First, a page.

We need more regulation about market manipulation. And, look, what has happened back and forth with GameStop, they aren't the ones who invented this kind of activity going on. Look at stock buybacks, for example.

It was the case for decades in the United States that we said, a company can't go out and buy its own stock for the purpose of inflating its price. In other words, stock prices should invest the value of the company, what investors think it is going to be able to make going forward and how well the business is run.

But starting near the end of the Reagan years, the SEC said, no, that's OK, go buy your own stock and manipulate your own stock price. That is something that we should put a stop to. The SEC has some pending rules on stock manipulation. They need a broader look at how companies, how hedge funds manipulate the market, and then they need to put rules in place to stop it and grow a backbone to enforce those rules.

BASH: Yes, I mean, as you suggested, the investors who helped create the chaos in the market didn't create the game. They just beat the hedge funds, at least this time, at their own game, right?


BASH: So, the rise of businesses like the trading app Robinhood have opened the market to millions of everyday Americans that we were just talking about.

But there's also a potential for a lot of regular investors who aren't professionals to get really hurt in volatile situations. So, how do you balance this? WARREN: Well, actually, you start in a good place with broker-

dealers, because think of it. It is a consumer contract.

And yet what these broker-dealers do is, they put arbitration clauses in. So, if you get cheated by your broker-dealer, and you have got an arbitration clause, it never becomes public, there is no class action against them. And that means they're in a position, like Robinhood was, just to suddenly flip the switch and cut people off from being able to trade.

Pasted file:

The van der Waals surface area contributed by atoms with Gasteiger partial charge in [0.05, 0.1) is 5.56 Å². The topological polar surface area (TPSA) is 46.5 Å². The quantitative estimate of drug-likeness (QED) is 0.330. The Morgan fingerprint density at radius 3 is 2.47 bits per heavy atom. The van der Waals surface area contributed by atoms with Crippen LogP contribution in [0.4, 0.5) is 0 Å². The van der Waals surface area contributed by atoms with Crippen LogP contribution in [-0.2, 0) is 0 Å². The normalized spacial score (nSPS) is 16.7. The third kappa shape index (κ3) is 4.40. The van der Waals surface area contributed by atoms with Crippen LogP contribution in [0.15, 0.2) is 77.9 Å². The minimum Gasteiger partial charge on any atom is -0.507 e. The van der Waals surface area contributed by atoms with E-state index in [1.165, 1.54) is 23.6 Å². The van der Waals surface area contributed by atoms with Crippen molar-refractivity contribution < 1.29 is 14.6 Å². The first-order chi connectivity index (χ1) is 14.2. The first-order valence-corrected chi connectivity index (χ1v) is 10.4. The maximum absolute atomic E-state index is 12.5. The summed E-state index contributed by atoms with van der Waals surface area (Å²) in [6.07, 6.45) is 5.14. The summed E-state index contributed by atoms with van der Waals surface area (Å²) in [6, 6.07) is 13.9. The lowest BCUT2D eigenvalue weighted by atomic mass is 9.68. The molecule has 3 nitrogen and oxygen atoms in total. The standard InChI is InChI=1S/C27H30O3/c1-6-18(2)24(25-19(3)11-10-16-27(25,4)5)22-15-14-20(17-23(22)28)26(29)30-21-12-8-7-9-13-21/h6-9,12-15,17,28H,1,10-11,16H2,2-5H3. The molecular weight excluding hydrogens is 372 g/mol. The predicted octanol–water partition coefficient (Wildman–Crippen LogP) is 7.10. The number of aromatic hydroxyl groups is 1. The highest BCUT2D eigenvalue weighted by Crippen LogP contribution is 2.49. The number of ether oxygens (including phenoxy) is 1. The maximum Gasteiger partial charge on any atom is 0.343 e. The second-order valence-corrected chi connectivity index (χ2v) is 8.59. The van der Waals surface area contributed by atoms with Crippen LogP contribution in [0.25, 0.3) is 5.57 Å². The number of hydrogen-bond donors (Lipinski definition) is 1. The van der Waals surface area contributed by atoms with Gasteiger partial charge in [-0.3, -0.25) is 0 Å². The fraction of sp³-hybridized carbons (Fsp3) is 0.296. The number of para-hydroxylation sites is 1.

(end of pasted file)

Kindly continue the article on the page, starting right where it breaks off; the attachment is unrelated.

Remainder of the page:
That's not right.

In the long run, if we have a market that is transparent, that's level, that helps individual investors come into that market and, frankly, helps make that market more efficient.

You know, I'm always reminded when we do this that we talk about competitive markets, we talk about efficient markets, but the truth is, the hedge funds, many of the giant corporations, they love the fact that the markets are not efficient. They love being able to manipulate these markets, because they get better returns, and individual investors lose out.

So, I want to see the SEC come in, clean this up. GameStop is just the latest ringing of the bell that we have got a real problem on Wall Street. And it's time to fix it.

BASH: You mentioned Robinhood.

And they came under intense criticism, not just from you, but for a lot of people, for temporarily limiting users' ability to trade certain stocks, which they said they had to do in order to cover the demand by law.

So, what do you make of that decision? And just more broadly, do companies like Robinhood have a responsibility to protect amateur investors from making bad trades?

WARREN: So, it's not about protecting people from making bad trades. It's about keeping the playing field level.

Remember what happened when Robinhood suddenly flipped the switch and said, small investors are not going to get access to the market, but not to worry; the billion-dollar hedge funds will still have access to the market.

You can't do that in the middle of a trading cycle. That's why we need regulations. And that's why it is that, if a broker-dealer like Robinhood is going to be out there and invite a lot of individual investors to come in, then that broker-dealer needs to operate under some basic rules.

For example, it can't be trying to help the hedge funds at the same time it pretends that it is trying to help individual investors.

BASH: Do you think that happened? WARREN: Well, we don't know.

BASH: Yes.


WARREN: That's why we're going to have an investigation.


WARREN: That's why there's going to be a hearing in the Banking Committee. And I'm looking forward to it.

BASH: Yes, because they obviously argue that is not what they were doing.